Next stop: the University of Minnesota, where Monique MacKenzie, the director of planning and development, filled us in on the school’s efforts to transform itself into a “transit-influenced campus” from a car-dominated place where my sister used to say that a freshman course requirement was Parking 101. Instead of commuting from afar, two-thirds of all students now live within five miles of their classrooms. And the University aims, she added, to be able to have enough student housing to allow every freshman to live on campus.

The LRT will have three stops at the University, and there will be a pedestrian mall with 20-foot-wide sidewalks stretching from Pleasant to Walnut Streets on Washington Avenue. Presumably, businesses there will profit from the foot traffic.

The University is not projecting any great increase in enrollment from its current 50,000. But its dominance as a research center will grow. Already, says MacKenzie, some $2 billion in federal and state dollars are going into renovation and construction of various buildings, including a physics and nanotechnology building due to be completed next year and an ambulatory care center.  

We moved on to the aforementioned lunch, then took a ride so long that I thought we were halfway to Duluth; it turned out, however, that we were only going to Arden Hills, home of Galil Medical, which makes a machine that freezes and destroy tumors (so far only of the renal and prostate variety, but they’re conducting research on lung cancer) — without surgery. The company got its start in Israel but relocated to the United States to recruit more technical talent.

Why did Galil end up in the Twin Cities? “There are only three places you want to be if you’re in medical devices: Boston, San Francisco and the Twin Cities,” said Chief Technology Officer Bill Jacqmein. “The Twin Cities was the most cost-efficient.” Low rent at their industrial park site keeps expenses down — important since the company’s research and development expenses are keeping it in the red, at least for now. Even my jaded fellow journalists seemed impressed.

After that, it was back to downtown St. Paul and CoCo, which stands for Coworking and Collaborative Space. You’ve probably read a lot about this outfit, which has a companion site in Minneapolis. For those who haven’t, CoCo provides workspace for budding entrepreneurs, artists, small businesses and so on that need a better place to operate than their dens or the local coffee house. Supposedly, by hanging in the same space, they can glom on to each other and generate new ideas.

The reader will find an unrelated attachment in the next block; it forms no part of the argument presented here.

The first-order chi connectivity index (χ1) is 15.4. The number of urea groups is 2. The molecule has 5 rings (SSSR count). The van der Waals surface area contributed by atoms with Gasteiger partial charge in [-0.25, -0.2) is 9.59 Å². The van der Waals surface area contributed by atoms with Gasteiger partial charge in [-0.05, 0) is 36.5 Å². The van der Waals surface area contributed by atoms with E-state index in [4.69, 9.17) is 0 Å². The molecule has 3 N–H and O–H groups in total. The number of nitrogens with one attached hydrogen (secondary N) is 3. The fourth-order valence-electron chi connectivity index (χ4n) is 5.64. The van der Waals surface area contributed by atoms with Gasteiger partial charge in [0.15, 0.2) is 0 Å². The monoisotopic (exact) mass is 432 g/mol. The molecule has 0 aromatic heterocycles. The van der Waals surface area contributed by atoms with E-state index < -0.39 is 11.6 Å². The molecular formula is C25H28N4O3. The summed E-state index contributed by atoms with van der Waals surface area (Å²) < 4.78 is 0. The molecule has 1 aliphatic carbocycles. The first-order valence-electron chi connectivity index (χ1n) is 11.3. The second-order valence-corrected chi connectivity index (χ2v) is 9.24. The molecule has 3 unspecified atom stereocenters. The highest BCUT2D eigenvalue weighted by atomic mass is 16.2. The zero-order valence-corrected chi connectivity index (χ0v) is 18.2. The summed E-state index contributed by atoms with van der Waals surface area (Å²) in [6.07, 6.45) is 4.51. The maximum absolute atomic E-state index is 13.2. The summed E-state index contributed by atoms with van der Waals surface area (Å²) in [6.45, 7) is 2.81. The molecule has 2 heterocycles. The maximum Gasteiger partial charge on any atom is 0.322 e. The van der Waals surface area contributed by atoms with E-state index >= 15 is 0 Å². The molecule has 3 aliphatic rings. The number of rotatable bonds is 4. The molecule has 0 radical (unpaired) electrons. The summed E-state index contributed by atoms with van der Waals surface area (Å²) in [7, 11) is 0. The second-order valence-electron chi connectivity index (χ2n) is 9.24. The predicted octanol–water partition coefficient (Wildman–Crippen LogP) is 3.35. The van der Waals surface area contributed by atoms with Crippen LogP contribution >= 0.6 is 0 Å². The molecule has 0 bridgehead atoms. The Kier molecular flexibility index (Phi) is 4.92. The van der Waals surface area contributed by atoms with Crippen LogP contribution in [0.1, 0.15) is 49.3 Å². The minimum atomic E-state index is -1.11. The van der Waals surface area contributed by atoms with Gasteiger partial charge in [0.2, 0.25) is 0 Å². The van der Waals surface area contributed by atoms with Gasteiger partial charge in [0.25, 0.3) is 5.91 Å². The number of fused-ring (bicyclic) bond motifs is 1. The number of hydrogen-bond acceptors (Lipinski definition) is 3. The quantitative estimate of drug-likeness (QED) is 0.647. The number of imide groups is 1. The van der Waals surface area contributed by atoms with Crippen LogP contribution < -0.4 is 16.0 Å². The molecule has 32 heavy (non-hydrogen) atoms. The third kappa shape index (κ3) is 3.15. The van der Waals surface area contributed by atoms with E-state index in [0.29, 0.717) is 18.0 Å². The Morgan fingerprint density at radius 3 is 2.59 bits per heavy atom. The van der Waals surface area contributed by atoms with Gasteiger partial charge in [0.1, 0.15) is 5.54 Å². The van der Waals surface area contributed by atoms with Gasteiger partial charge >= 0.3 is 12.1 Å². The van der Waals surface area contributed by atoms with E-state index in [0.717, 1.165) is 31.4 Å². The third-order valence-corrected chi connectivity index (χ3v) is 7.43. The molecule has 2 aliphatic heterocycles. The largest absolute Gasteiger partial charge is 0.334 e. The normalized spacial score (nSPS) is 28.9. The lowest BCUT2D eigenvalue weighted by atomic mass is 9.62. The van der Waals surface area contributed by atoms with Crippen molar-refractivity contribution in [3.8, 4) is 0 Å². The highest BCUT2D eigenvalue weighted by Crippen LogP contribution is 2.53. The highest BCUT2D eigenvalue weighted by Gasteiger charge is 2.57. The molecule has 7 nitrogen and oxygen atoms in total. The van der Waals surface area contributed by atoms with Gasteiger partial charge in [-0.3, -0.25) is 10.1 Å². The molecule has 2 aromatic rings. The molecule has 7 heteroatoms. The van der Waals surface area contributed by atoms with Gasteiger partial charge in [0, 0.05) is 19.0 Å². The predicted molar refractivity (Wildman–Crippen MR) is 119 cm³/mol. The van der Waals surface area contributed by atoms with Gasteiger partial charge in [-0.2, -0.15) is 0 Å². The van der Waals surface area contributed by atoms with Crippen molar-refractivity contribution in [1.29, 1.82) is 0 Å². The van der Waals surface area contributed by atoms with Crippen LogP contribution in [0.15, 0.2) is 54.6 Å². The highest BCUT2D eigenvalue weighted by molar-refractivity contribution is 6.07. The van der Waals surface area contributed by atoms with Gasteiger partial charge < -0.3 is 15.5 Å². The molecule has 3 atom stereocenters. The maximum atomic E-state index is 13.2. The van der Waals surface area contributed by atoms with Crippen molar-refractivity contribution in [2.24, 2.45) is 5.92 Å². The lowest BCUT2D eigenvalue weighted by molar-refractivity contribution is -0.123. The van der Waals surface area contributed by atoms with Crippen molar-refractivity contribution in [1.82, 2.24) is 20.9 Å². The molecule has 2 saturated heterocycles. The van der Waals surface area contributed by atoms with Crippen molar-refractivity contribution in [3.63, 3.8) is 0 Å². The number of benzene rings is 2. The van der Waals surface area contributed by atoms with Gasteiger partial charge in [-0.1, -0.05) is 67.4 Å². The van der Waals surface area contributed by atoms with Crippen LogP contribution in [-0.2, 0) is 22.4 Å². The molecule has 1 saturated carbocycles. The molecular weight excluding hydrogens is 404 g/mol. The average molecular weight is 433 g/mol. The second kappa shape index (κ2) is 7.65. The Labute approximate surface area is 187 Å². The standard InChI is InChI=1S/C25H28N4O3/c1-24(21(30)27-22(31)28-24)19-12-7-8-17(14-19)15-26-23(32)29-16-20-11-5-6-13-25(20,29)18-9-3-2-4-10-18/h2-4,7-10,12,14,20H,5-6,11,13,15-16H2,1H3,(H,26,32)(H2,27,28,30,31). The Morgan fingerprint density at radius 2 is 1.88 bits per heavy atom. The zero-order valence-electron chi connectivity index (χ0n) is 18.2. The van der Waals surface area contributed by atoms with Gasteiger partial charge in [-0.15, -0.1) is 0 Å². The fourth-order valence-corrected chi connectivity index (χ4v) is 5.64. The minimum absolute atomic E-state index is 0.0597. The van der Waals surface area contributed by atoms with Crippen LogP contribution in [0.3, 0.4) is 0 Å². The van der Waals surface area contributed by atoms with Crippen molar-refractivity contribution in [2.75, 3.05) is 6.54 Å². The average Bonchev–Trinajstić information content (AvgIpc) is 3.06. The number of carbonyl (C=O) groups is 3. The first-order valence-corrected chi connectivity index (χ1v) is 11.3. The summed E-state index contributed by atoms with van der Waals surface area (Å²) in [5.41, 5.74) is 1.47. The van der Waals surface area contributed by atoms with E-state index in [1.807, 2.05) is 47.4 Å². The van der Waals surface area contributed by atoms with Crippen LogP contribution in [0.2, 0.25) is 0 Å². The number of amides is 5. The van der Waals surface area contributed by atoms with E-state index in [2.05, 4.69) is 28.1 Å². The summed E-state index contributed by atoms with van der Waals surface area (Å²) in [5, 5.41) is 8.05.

According to co-founder Kyle Coolbroth, similar enterprises — about 2,400 — have popped up all over the world. A monthly fee that starts at $50 for individuals entitles members to space in an exposed brick loft-style two-floor loft, WiFi, free printing and free coffee (though no barista). CoCo now has 400 members in both cities; I don’t know if that’s enough to support the venture, but it is marketing its services to corporations for off-site meetings and training.

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Union Depot

From there it was across the street to the newly renovated Union Depot, which is an undeniably beautiful building with an elegant restaurant (Christos) occupying much of the waiting room. (Note to self: good place for son’s wedding reception). Inside I found about 200 members of the local branch of the Urban Land Institute, a kind of trade association for developers, for an event called “St. Paul on the Move.” Oh no! An hour and a half of propaganda — as if I already hadn’t absorbed plenty already.

A parade of officials — Ramsey County Commissioner Jim McDonough, Greater MSP Executive Director Michael Langley and Mayor Chris Coleman — expounded on (and bragged about) the new ball field for the Saints, the expansion of tpt, the previously mentioned Penfield, St. Paul’s diversity (100 languages are spoken in the schools), the Port Authority, the expansion of the Park Square Theater — well, you get the idea.

The final act was a panel composed of Cecile Bedor, director of economic development, Kyle Coolbroth of Coco, Lenny Russo, executive chef of Heartland, and Tom Whaley, attorney for the St. Paul Saints. Matt Kramer, president of the St. Paul Area Chamber of Commerce, interrogated them about why they thought the city was wundebar. Answers: the historic center, the momentum, the new LRT, the ballpark (again!), the farmers market, yadda, yadda, yadda.

Kramer, casting about for questions from the audience and finding none, lit on me. Apparently mistaking me for a St. Paul property mogul, he said, “You in the green sweater, why do you think St. Paul is a good place?”

Initially, I responded with my usual — “ub, ub, ub” — but then decided to turn the tables. How about Macy’s closing, I asked. What will that do to downtown? And what about that defunct theater right in the middle of Park Square? Bedor said that she had “no indication that Macy’s was moving.” As for the theater, well, nothing doing yet.

As I drove away (and, by the way, MSP paid my $8 parking fee), I thought, these folks can’t fool me. I go to downtown St. Paul. At its best, it feels like a tiny chip of Chicago; at its worst, a sleepy backwater. And at night, it’s often deserted.

Still, I thought, still…it does seem as though there’s reason to hope.